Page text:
Pennsylvania Resources Council’s Traveling Glass Bin Program – which, as part of PRC’s broader glass recycling collaborative, has provided a free recycling service rotating through a variety of locations in western Pennsylvania since 2020 — is piloting an expansion to the southeastern region of the state beginning with an October engagement in Delaware County.
“Since scheduling the first bin appearance in Allegheny County three-plus years ago, PRC and partners have collected 4,000 tons of glass to become new bottles, jars and jugs,” according to PRC Executive Director Darren Spielman. “We’re excited this fall to introduce the recycling opportunity to residents of Delaware County as a pilot program to gather data to enable us to expand the program across the state.”
Throughout the remainder of the year, PRC will schedule several source-separated glass recycling bin “pop ups” in the southeastern region. Residents will find the first blue recycling bin appearance October 21 – 26 in Naylors Run Park in Upper Darby Township, Delaware County.
Throughout the six-day engagement, individuals can drop off glass bottles, jars and jugs of all colors (no color sorting required) daily from 7 a.m. to sundown. Containers should be empty and rinsed, with lids and labels still on. Bags and boxes used to deliver glass must be discarded off-site.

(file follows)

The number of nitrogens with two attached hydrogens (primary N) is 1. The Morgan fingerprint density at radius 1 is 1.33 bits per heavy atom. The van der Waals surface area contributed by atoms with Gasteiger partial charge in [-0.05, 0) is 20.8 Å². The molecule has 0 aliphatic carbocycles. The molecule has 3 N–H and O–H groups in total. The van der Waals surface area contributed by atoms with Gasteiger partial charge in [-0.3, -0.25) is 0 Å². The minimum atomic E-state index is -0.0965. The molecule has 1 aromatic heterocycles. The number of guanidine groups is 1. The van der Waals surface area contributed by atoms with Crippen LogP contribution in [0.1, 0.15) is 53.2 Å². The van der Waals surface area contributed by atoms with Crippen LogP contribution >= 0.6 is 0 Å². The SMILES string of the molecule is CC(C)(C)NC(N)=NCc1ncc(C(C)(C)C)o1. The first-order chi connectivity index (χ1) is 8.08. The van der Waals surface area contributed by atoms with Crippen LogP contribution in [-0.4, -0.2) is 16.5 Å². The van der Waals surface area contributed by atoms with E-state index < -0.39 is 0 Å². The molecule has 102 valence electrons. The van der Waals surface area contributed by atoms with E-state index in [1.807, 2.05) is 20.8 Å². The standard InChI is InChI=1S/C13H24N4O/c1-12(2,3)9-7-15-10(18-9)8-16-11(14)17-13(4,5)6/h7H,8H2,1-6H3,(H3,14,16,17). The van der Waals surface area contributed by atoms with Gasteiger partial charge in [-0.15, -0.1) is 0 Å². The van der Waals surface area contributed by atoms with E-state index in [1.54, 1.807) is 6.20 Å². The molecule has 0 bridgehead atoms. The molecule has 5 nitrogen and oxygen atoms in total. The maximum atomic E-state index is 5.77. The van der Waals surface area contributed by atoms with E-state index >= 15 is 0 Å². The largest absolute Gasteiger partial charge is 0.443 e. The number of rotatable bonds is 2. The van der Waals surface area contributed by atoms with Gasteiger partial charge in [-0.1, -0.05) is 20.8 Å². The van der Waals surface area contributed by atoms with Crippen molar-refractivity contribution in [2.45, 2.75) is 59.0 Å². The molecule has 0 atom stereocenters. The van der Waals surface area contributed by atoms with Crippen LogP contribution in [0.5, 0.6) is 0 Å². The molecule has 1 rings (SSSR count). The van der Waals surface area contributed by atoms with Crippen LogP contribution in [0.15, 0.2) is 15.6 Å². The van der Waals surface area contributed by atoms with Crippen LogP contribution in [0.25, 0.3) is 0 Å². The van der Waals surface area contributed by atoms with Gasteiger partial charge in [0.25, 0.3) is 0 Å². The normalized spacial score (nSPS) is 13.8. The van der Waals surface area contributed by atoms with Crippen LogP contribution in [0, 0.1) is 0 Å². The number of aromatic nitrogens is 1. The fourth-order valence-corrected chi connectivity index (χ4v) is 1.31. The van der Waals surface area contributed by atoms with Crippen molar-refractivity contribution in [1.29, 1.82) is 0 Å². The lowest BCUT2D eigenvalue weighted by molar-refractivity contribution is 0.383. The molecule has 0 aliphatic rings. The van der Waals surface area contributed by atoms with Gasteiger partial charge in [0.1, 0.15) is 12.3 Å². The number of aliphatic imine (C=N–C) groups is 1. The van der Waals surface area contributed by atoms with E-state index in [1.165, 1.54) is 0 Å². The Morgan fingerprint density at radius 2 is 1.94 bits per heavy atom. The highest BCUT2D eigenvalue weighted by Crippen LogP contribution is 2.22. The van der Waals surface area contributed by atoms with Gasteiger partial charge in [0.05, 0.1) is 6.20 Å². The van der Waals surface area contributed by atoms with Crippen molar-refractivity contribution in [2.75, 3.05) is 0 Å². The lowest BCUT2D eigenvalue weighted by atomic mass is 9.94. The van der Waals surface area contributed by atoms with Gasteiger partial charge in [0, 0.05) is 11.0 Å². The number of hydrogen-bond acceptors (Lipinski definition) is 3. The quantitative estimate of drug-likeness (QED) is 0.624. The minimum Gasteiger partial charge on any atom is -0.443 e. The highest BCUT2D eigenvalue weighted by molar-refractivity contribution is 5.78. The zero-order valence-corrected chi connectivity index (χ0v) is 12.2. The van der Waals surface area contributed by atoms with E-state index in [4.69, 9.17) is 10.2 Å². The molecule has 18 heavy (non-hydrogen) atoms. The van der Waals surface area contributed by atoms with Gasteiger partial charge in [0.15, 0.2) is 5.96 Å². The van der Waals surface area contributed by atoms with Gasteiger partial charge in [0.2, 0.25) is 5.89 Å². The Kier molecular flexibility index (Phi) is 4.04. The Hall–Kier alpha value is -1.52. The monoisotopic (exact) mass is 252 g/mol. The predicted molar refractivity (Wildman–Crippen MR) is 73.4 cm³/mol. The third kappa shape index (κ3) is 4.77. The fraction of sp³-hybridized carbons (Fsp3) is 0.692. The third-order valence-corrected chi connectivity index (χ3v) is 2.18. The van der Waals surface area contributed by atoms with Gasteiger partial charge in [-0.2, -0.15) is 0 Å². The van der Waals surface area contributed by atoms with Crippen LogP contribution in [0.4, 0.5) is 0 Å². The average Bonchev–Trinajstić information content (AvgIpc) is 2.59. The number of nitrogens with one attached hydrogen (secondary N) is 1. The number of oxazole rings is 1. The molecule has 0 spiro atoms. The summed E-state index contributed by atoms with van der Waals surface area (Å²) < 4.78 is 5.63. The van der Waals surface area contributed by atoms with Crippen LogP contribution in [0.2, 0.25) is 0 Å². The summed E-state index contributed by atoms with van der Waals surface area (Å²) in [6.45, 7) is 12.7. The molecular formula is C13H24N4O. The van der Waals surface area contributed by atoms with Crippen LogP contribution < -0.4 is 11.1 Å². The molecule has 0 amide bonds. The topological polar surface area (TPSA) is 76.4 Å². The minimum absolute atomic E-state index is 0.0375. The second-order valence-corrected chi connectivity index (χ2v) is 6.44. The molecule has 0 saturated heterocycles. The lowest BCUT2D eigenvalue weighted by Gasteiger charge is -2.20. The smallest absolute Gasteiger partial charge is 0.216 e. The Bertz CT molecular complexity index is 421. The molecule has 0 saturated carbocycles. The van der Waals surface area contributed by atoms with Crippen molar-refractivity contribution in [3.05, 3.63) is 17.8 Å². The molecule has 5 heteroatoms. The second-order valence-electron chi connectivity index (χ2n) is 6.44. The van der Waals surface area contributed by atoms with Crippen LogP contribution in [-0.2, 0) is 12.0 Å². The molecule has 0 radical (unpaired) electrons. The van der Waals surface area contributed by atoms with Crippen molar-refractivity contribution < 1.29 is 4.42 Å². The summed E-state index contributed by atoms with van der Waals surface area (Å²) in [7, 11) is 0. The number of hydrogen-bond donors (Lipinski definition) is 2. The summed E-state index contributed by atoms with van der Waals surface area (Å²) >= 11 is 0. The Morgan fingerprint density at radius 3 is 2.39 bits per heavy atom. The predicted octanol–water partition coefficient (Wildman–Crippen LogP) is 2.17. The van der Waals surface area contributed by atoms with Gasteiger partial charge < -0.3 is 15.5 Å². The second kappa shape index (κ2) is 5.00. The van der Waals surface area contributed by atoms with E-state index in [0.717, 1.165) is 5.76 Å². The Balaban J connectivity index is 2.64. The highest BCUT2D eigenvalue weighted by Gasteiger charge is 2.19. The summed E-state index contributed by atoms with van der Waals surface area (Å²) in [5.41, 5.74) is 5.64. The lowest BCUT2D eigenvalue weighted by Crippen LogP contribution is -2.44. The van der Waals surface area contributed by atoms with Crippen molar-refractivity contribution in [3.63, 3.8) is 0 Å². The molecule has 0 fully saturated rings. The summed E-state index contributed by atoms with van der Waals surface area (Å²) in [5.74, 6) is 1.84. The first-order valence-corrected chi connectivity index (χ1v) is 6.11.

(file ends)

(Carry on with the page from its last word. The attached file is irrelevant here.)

PRC launched its glass recycling campaign in 2019 with a series of pop-up events in response to the elimination of glass in numerous curbside programs. Last year alone, PRC’s program enabled 45,000 households in western Pennsylvania to drop off glass bottles, jars and jugs for recycling.
PRC’s Traveling Glass Recycling Bin Program is sponsored by Owens-Illinois, Inc. and CAP Glass and is made possible through partnerships with Michael Brothers Hauling and Tri State Waste. “Glass is still one of the most recyclable materials we generate in our homes, and the market for glass recycling is very strong,” according to PRC Glass Program Coordinator Ethan Woodfill. “When you take the time to use glass-only drop-off sites, nearly 100 percent of the glass collected is recycled into new bottles and jars, while curbside programs are only able to capture up to 70 percent of glass for recycling. A bottle, jar or jug dropped in a bin today could be recycled and back on a store shelf in less than 30 days.”